The design and interiors of Gerhard Munthe
8 June 2018–2 September 2018
The National Gallery
Although Gerhard Munthe (1849–1929) is probably best known as a painter, his most original, important contributions were in the areas of design and interior decoration.
In 1891 Gerhard Munthe said that Norway’s national industry did not incorporate any uniquely Norwegian pattern, but had borrowed everything from somewhere else. This “drew my attention to industry”, Munthe said, and he went on to create over eighty different designs for wallpaper, textiles, porcelain and graphic art. He later expanded his repertoire to encompass furniture, silver, book bindings, illustrations, typefaces and bookplates.
Munthe worked alongside, and somewhat in the forefront of, the Art Nouveau movement. His design is independent and original, drawing on Antiquity, Norwegian folk art and Japonisme.
Munthe was particularly devoted to interior décor and design. His largest works in these areas include King Håkon’s Hall in Bergen, the fairy tale room at the Holmenkollen Tourist Hotel, the Museum of Decorative Arts and Design in Oslo, the Strand Gård Farmhouse in Numedal and Thomas Cathinco Bang’s dining room in Christiania. In addition to the wall ornamentation, he also designed furniture, doors and other fixtures for these venues. In doing so, these works became part of the country’s first Gesamtkunstwerk.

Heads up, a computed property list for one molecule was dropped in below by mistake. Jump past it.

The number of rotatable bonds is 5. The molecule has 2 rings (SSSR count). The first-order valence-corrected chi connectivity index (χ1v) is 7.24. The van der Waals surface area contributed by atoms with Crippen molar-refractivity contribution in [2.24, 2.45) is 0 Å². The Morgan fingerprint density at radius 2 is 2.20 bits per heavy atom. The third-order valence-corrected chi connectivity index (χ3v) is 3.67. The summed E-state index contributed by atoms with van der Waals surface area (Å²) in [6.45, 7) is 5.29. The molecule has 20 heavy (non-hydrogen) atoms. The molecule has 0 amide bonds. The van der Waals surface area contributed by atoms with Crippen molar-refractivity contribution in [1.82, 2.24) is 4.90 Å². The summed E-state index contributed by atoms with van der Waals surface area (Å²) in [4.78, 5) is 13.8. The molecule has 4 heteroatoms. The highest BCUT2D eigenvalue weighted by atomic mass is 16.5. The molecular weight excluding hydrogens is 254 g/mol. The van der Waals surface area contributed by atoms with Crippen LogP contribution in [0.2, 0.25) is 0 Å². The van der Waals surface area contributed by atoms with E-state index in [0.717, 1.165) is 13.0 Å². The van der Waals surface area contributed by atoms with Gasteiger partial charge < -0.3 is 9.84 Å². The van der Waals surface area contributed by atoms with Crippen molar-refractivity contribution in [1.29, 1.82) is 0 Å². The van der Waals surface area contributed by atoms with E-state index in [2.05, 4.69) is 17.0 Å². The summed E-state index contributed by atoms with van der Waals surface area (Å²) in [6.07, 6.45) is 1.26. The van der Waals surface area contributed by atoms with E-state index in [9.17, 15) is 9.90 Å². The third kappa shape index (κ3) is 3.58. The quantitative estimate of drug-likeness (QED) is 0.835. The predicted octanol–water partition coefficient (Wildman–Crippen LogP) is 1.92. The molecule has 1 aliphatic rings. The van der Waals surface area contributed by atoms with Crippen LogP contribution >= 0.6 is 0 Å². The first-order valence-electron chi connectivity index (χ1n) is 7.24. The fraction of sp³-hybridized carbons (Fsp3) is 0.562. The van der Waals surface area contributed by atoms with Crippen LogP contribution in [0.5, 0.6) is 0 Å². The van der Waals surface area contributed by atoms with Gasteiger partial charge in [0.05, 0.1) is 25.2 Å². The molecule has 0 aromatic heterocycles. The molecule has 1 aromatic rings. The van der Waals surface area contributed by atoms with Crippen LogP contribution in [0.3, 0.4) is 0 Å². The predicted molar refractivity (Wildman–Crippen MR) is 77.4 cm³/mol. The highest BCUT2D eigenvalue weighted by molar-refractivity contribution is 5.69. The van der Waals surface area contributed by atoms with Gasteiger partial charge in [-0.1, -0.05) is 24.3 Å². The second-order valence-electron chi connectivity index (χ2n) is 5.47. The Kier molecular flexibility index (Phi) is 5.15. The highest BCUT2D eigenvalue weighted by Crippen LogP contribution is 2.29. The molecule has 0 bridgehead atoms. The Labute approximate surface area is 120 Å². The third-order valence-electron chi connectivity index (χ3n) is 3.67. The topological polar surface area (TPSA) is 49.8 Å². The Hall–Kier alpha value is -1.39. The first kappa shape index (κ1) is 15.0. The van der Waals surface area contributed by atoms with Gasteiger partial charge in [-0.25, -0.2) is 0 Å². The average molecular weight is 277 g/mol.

Gerhard Munthe’s most significant contributions as an illustrator/designer came in his work with the 1899 deluxe edition of Snorri Sturluson’s Heimskringla. He drew the entire set of vignettes and a number of the illustrations as well as the book’s binding.
Later works in tapestry, silver, woodcarving and porcelain were modelled on many of the vignettes Munthe created for Heimskringla. The Porsgrunds porcelain factory employed many of his vignettes on platters and vases and the J. Tostrup and David-Andersen goldsmith firms created jewellery based on Snorri motifs. In addition, Munthe decorated the Norwegian pavilion at La Biennale di Venezia in 1907 using, among other things, woodcarvings based on Heimskringla motifs.